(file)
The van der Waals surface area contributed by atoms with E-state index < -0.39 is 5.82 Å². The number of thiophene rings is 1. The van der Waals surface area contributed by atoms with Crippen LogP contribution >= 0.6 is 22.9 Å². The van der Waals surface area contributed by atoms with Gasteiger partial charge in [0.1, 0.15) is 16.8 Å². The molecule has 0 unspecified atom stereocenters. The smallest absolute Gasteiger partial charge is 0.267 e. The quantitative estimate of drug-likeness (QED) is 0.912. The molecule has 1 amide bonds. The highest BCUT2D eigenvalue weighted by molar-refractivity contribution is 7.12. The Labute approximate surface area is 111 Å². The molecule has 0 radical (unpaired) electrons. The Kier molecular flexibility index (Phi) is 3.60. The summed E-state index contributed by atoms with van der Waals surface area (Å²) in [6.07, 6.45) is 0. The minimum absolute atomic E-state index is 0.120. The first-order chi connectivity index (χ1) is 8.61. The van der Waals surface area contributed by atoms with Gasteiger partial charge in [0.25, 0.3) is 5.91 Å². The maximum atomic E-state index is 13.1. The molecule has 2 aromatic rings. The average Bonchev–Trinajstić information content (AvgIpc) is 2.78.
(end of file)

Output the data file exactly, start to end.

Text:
The van der Waals surface area contributed by atoms with E-state index < -0.39 is 5.82 Å². The number of thiophene rings is 1. The van der Waals surface area contributed by atoms with Crippen LogP contribution >= 0.6 is 22.9 Å². The van der Waals surface area contributed by atoms with Gasteiger partial charge in [0.1, 0.15) is 16.8 Å². The molecule has 0 unspecified atom stereocenters. The smallest absolute Gasteiger partial charge is 0.267 e. The quantitative estimate of drug-likeness (QED) is 0.912. The molecule has 1 amide bonds. The highest BCUT2D eigenvalue weighted by molar-refractivity contribution is 7.12. The Labute approximate surface area is 111 Å². The molecule has 0 radical (unpaired) electrons. The Kier molecular flexibility index (Phi) is 3.60. The summed E-state index contributed by atoms with van der Waals surface area (Å²) in [6.07, 6.45) is 0. The minimum absolute atomic E-state index is 0.120. The first-order chi connectivity index (χ1) is 8.61. The van der Waals surface area contributed by atoms with Gasteiger partial charge in [0.25, 0.3) is 5.91 Å². The maximum atomic E-state index is 13.1. The molecule has 2 aromatic rings. The average Bonchev–Trinajstić information content (AvgIpc) is 2.78.